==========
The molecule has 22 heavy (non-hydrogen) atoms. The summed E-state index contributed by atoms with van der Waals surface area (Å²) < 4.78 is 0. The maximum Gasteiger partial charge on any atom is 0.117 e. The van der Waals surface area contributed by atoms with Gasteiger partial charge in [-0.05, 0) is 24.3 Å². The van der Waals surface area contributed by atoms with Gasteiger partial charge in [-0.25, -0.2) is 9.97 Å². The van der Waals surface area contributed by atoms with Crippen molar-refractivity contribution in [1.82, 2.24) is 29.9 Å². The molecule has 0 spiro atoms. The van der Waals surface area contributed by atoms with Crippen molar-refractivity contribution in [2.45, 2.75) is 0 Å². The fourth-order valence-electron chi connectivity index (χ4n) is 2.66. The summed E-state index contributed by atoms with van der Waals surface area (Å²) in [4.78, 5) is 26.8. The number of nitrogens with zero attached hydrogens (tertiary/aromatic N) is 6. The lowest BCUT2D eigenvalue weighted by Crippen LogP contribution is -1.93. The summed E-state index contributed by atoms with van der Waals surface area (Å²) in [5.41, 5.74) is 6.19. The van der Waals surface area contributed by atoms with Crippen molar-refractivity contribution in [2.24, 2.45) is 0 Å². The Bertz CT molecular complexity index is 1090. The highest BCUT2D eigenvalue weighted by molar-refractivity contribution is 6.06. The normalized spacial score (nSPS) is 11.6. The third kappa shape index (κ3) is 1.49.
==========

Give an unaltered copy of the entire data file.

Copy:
The molecule has 22 heavy (non-hydrogen) atoms. The summed E-state index contributed by atoms with van der Waals surface area (Å²) < 4.78 is 0. The maximum Gasteiger partial charge on any atom is 0.117 e. The van der Waals surface area contributed by atoms with Gasteiger partial charge in [-0.05, 0) is 24.3 Å². The van der Waals surface area contributed by atoms with Gasteiger partial charge in [-0.25, -0.2) is 9.97 Å². The van der Waals surface area contributed by atoms with Crippen molar-refractivity contribution in [1.82, 2.24) is 29.9 Å². The molecule has 0 spiro atoms. The van der Waals surface area contributed by atoms with Crippen molar-refractivity contribution in [2.45, 2.75) is 0 Å². The fourth-order valence-electron chi connectivity index (χ4n) is 2.66. The summed E-state index contributed by atoms with van der Waals surface area (Å²) in [4.78, 5) is 26.8. The number of nitrogens with zero attached hydrogens (tertiary/aromatic N) is 6. The lowest BCUT2D eigenvalue weighted by Crippen LogP contribution is -1.93. The summed E-state index contributed by atoms with van der Waals surface area (Å²) in [5.41, 5.74) is 6.19. The van der Waals surface area contributed by atoms with Crippen molar-refractivity contribution in [2.24, 2.45) is 0 Å². The Bertz CT molecular complexity index is 1090. The highest BCUT2D eigenvalue weighted by molar-refractivity contribution is 6.06. The normalized spacial score (nSPS) is 11.6. The third kappa shape index (κ3) is 1.49.